Show your concern for Oxford
A friend of mine from New Jersey messaged me this weekend after reading about Hugh Freeze resigning and seeing the comments being made on social media about the situation.
“You guys need to calm down down there,” she said with a chuckle. “It’s just a football coach.”
I’ve lived in Oxford for 10 years and learned, very quickly, it’s never just about some football coach.
Yes, in the grand scheme of things she’s right, and to the outside world it may look a little silly about the fuss some are making — and they’re right to a degree. The ugliness, name calling, insults and arguments are silly.
However, the concern by Oxonians is not. We know how closely tied the success of our local economy is to the University of Mississippi. Our Square and our “mom and pops” thrive when the school is doing well. It’s not just football, however. Tourism increases when any of our sports teams do well, but football still has the biggest impact.
In conversations I’ve had with local realtors, many have told me the real estate market fluctuates according to how well the Rebels did the previous season.
But Oxford is so much more than just football. We have a wonderful thriving arts community. We have two local Farmer’s Markets. We have our amazing Square and some of the best food in the country. We have Southern charm and a community who truly care about each other in times of need.
According to the 2010 U.S. Census, Lafayette County was one of the fastest growing counties in the state. During 2000 and 2010, the Rebels had their ups and down from being 7-5 in 2000 to 4-8 in 2010, and yet, we continued to grow. During the latter part of that 10-year period, the nation also went through The Great Recession, and again, the LOU community remained strong.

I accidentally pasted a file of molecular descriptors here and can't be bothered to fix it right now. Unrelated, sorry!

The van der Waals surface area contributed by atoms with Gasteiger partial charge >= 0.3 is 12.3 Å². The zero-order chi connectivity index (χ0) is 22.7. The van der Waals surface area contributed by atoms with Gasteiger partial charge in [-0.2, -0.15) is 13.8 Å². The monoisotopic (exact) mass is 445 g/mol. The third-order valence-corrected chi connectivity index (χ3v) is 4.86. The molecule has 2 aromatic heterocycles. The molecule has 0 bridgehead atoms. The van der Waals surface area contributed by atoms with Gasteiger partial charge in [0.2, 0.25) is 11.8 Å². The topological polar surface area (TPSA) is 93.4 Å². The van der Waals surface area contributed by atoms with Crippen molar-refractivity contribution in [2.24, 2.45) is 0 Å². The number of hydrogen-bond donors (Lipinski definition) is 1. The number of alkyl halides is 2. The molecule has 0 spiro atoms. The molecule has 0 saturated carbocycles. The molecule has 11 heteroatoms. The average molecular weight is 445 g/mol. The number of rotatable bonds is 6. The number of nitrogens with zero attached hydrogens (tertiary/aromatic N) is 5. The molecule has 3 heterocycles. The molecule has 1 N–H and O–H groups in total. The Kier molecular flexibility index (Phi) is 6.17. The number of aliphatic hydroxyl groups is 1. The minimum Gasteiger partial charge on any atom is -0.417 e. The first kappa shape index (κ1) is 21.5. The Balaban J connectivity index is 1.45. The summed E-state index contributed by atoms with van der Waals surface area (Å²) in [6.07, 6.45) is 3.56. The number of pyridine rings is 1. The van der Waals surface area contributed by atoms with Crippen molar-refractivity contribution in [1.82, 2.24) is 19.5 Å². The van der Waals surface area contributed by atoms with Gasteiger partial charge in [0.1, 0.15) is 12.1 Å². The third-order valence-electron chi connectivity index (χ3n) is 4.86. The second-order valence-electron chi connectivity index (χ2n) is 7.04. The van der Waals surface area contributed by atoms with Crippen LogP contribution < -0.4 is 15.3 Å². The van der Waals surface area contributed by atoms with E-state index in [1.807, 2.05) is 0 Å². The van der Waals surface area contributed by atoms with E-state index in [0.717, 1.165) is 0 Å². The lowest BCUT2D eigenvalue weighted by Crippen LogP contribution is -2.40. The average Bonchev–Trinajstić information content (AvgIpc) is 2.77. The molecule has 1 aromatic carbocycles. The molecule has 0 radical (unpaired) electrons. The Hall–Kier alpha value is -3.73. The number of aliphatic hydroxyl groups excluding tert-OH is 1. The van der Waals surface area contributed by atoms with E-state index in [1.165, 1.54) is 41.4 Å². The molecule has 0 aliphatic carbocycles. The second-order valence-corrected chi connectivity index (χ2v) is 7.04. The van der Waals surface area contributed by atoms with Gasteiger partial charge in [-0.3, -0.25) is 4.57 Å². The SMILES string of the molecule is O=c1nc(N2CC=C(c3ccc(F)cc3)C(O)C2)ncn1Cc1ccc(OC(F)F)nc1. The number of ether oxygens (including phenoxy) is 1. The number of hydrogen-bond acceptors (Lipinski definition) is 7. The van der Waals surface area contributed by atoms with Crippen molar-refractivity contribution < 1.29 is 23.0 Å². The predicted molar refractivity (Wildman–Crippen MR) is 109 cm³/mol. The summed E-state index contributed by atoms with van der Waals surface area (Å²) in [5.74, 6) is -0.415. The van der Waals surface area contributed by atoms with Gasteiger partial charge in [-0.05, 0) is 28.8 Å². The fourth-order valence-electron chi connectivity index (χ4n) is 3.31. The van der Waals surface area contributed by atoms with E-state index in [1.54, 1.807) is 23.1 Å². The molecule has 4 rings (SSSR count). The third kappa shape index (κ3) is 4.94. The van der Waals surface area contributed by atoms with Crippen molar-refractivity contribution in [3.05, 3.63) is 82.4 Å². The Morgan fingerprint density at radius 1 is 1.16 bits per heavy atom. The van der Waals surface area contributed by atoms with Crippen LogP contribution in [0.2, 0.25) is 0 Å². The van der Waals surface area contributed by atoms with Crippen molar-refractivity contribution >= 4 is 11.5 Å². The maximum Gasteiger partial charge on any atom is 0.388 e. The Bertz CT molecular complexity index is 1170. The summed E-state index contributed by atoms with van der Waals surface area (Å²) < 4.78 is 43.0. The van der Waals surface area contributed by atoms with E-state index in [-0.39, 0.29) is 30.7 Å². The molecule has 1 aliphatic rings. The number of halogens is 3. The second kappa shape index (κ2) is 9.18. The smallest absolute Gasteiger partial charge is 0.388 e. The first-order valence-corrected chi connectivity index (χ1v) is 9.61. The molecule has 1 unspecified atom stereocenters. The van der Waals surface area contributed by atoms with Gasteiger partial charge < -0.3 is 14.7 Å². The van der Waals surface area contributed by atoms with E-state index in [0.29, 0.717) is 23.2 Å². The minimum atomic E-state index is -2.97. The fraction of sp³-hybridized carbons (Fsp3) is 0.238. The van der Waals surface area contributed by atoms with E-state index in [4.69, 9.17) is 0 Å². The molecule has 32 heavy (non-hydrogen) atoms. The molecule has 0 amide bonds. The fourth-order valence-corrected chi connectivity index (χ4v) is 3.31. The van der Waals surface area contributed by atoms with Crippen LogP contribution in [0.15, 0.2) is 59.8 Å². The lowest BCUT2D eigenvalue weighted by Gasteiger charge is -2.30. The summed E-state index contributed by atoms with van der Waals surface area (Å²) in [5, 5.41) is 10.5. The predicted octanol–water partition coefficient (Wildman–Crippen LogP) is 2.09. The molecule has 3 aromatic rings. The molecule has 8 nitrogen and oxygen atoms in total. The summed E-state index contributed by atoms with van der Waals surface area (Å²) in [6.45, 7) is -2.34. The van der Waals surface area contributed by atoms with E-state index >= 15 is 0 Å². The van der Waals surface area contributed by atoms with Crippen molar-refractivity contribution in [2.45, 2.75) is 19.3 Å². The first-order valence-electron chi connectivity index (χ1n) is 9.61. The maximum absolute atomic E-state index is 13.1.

So maybe we do need to calm down a bit and let the university iron out its football woes and remain the kind of fans Rebel fans are known to be throughout the SEC — loyal to a fault, no matter what, win or lose.
Let’s put our energy into shaping Oxford for the next 10 years. Both the city and the county are working on new Land Development Codes and zoning ordinances right now, that will guide our area’s growth. We will grow. We will get a new coach and the Rebels will win and they will lose.
But Oxford is changing and everyone needs to know how it’s changing and help local officials decide if it’s changing in the right ways.
On Thursday, from 1 to 3 p.m. and 5 to 7 p.m., at the Oxford Conference Center, the Oxford Planning Department is holding an open meeting for citizens to review the new Land Use Maps and zoning ordinances being proposed to go into effect this fall. The county supervisors are expected to vote on a new zoning map in the next few months.
Show your concern about Oxford in a constructive way. Let’s get off Facebook for a few minutes and stop arguing about a man who clearly made his own choices. The rest of us can choose to support and guide the growth of the LOU community.
Alyssa Schnugg is Senior Writer at the Oxford Eagle. Email her at email@example.com